The need for a professional duty of candour, or open disclosure in healthcare has been much publicised in recent times especially as a result of the cervical check controversy. In 2016 in our newsletter, entitled ‘The Verdict’ ‘Patient Safety: A New Dawn? http://www.sellors.ie/sellors-the-verdict-1-year-on/, we discussed whether the introduction of a number of patient safety reforms such as mandatory reporting of adverse medical incidents and a concept of open disclosure would represent a significant landmark for patient safety in the Irish healthcare system. Regrettably, many of those proposed reforms were never introduced by Government.
Unfortunately, it has taken the tragic plight of Vicky Phelan, Emma Mhic Mhathuna and many other women, who were incorrectly told their smear test results were clear, to put pressure on the Government to introduce and approve a new Patient Safety Bill, which may finally mark a major milestone for patient safety in Ireland.
The Bill provides for mandatory open disclosure in respect of serious patient safety incidents, and notification of reportable incidents. The Bill facilitates a consistent approach to communicating with patients and their families when things go wrong in healthcare and it restates the legal protections for healthcare professionals who engage in open disclosure. The new Bill goes further than the duty of candour that currently operates in the UK.
The Bill aims to close the current loophole which did not include private hospitals under the regulatory remit of the Health Information and Quality Authority (HIQA). This means patients in both the public and private sectors will benefit equally in terms of ongoing monitoring and standard-setting. If passed, the type of incidents covered by the new legislation will include wrong site surgery, patient deaths, a serious disability resulting from a medication or diagnostic error and errors with screening and maternal deaths.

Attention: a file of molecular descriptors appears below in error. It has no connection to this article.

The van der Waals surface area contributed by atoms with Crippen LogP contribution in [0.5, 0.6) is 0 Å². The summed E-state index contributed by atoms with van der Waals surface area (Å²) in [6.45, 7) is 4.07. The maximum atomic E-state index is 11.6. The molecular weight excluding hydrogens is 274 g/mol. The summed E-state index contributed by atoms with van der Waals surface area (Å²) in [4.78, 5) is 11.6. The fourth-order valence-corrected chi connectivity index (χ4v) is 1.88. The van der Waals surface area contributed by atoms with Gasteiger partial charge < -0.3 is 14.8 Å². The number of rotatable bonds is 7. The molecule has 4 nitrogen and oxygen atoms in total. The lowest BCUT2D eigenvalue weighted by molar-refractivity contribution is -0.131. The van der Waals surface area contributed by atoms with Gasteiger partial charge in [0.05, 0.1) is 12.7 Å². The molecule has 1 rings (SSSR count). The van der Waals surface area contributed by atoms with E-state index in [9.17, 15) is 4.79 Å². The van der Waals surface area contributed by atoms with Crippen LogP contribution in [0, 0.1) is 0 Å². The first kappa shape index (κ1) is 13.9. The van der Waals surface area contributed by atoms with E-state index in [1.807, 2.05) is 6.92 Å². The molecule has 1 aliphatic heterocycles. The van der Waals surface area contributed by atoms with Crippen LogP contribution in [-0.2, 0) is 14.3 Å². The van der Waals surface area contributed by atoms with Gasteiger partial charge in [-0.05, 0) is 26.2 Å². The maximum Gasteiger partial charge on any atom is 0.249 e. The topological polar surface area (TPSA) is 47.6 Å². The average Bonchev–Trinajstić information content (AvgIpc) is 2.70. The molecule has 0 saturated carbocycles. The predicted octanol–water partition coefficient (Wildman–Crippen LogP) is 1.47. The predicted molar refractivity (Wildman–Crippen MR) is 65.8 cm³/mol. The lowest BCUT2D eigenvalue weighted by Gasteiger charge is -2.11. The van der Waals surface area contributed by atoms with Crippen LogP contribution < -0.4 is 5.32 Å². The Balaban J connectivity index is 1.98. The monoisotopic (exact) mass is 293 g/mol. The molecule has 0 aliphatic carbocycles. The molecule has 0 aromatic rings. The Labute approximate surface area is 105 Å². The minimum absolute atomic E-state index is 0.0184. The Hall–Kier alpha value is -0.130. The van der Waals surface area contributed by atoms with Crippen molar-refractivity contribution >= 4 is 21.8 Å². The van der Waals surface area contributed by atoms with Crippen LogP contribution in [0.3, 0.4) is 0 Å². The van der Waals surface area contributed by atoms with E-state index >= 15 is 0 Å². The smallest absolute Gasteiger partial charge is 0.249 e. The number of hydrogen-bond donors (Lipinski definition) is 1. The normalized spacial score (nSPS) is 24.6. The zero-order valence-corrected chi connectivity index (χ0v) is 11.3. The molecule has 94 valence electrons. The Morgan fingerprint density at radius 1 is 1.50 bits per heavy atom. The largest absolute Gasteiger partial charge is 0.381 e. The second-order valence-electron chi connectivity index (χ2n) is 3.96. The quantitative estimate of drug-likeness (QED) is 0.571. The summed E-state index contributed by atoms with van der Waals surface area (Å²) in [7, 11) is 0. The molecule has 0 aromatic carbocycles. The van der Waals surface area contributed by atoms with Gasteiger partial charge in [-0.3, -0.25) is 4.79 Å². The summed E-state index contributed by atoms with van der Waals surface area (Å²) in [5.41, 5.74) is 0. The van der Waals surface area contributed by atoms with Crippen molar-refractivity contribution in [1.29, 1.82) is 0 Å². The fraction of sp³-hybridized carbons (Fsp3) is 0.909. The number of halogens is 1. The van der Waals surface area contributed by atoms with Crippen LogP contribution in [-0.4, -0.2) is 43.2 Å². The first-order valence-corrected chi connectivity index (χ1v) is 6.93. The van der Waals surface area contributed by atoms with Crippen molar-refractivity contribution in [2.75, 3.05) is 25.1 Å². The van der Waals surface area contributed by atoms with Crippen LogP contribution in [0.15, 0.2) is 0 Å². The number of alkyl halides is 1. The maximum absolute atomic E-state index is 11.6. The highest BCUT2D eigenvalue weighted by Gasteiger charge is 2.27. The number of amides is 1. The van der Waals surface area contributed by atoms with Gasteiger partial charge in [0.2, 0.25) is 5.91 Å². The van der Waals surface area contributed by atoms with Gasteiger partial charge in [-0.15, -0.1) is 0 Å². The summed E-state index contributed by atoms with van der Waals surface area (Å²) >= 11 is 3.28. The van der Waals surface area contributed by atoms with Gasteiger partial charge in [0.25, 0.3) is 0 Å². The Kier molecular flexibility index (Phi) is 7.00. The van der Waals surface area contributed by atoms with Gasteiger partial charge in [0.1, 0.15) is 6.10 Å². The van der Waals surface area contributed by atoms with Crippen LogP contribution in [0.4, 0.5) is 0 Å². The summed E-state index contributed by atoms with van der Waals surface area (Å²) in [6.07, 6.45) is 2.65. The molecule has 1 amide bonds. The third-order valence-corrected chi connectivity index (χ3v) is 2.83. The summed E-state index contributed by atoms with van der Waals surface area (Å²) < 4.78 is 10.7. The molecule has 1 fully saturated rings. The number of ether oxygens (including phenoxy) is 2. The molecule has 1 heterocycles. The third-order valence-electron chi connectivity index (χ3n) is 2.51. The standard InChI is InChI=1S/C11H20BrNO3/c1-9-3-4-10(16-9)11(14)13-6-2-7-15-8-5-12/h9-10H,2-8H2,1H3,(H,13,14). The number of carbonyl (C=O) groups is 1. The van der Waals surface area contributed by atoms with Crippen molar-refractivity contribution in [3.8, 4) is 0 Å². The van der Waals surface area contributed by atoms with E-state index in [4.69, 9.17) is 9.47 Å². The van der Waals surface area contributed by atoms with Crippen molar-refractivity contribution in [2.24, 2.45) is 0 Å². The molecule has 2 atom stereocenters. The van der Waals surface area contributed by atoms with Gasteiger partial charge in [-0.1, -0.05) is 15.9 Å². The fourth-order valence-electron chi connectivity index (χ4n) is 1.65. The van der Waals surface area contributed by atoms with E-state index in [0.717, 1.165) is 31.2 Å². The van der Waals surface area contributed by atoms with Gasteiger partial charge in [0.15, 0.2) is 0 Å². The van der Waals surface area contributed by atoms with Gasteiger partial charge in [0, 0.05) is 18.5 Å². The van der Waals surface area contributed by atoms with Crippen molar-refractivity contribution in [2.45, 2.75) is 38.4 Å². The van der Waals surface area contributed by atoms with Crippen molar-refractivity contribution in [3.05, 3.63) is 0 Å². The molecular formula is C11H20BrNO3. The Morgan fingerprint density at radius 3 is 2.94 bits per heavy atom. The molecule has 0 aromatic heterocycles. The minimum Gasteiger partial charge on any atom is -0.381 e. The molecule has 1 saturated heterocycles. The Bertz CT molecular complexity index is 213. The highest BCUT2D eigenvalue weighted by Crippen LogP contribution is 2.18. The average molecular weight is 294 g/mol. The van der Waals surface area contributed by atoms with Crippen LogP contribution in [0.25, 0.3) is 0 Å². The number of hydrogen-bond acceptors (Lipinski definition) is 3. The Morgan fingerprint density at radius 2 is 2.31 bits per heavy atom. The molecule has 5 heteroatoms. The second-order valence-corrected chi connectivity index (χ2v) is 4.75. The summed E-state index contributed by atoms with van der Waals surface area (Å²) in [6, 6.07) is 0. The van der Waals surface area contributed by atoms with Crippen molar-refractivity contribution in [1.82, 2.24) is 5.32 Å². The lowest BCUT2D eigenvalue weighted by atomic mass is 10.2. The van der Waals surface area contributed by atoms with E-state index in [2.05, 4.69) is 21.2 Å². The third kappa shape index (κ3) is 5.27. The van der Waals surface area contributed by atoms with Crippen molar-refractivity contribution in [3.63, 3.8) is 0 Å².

It is proposed that health service providers will have to notify the State Claims Agency and either HIQA or the Mental Health Commission of any serious patient safety incidents. Any such incidents shall be reported as soon as the body becomes aware of the incident and, in any event, not later than 7 days after becoming so aware.
The registered health service shall be guilty of an offence if the provider fails to make a mandatory disclosure of a serious reportable incident and penalties on conviction are fines or imprisonment. Sanctions can also apply to individual doctors who are found to have failed to comply with open disclosure.
Ronan Hynes, Partner and Patient Safety Expert commented on the new Patient & Safety Bill that: “The new Patient Safety Bill is long overdue and over time I hope it will create a culture of change and learning within the HSE when things go wrong. More importantly, it will provide patients and their families with access to vital information and eliminate unacceptable delays in seeking answers and redress where necessary.”
Should you require any further information, please contact Ronan Hynes, Partner in the Medical Negligence Department of Keating Connolly Sellors at 061 432 348 or by email at [email protected].